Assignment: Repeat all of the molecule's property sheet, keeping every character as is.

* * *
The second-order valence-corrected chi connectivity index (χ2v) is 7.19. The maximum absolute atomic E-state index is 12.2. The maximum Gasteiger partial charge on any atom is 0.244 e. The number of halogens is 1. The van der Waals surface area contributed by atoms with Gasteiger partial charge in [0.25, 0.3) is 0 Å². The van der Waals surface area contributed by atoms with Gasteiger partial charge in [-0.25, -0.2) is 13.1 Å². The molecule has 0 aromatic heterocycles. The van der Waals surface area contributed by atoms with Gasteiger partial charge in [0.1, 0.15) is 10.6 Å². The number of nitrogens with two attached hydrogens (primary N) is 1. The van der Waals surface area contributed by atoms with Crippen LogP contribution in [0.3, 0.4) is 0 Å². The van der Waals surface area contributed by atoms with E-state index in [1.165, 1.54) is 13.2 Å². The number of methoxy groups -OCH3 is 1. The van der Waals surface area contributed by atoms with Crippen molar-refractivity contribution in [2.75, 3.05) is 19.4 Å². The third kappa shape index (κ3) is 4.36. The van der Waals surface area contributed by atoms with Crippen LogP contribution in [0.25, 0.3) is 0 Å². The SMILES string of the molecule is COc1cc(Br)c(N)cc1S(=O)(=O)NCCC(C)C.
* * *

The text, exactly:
The second-order valence-corrected chi connectivity index (χ2v) is 7.19. The maximum absolute atomic E-state index is 12.2. The maximum Gasteiger partial charge on any atom is 0.244 e. The number of halogens is 1. The van der Waals surface area contributed by atoms with Gasteiger partial charge in [0.25, 0.3) is 0 Å². The van der Waals surface area contributed by atoms with Gasteiger partial charge in [-0.25, -0.2) is 13.1 Å². The molecule has 0 aromatic heterocycles. The van der Waals surface area contributed by atoms with Gasteiger partial charge in [0.1, 0.15) is 10.6 Å². The number of nitrogens with two attached hydrogens (primary N) is 1. The van der Waals surface area contributed by atoms with Crippen LogP contribution in [0.3, 0.4) is 0 Å². The van der Waals surface area contributed by atoms with E-state index in [1.165, 1.54) is 13.2 Å². The number of methoxy groups -OCH3 is 1. The van der Waals surface area contributed by atoms with Crippen molar-refractivity contribution in [2.75, 3.05) is 19.4 Å². The third kappa shape index (κ3) is 4.36. The van der Waals surface area contributed by atoms with Crippen LogP contribution in [0.25, 0.3) is 0 Å². The SMILES string of the molecule is COc1cc(Br)c(N)cc1S(=O)(=O)NCCC(C)C.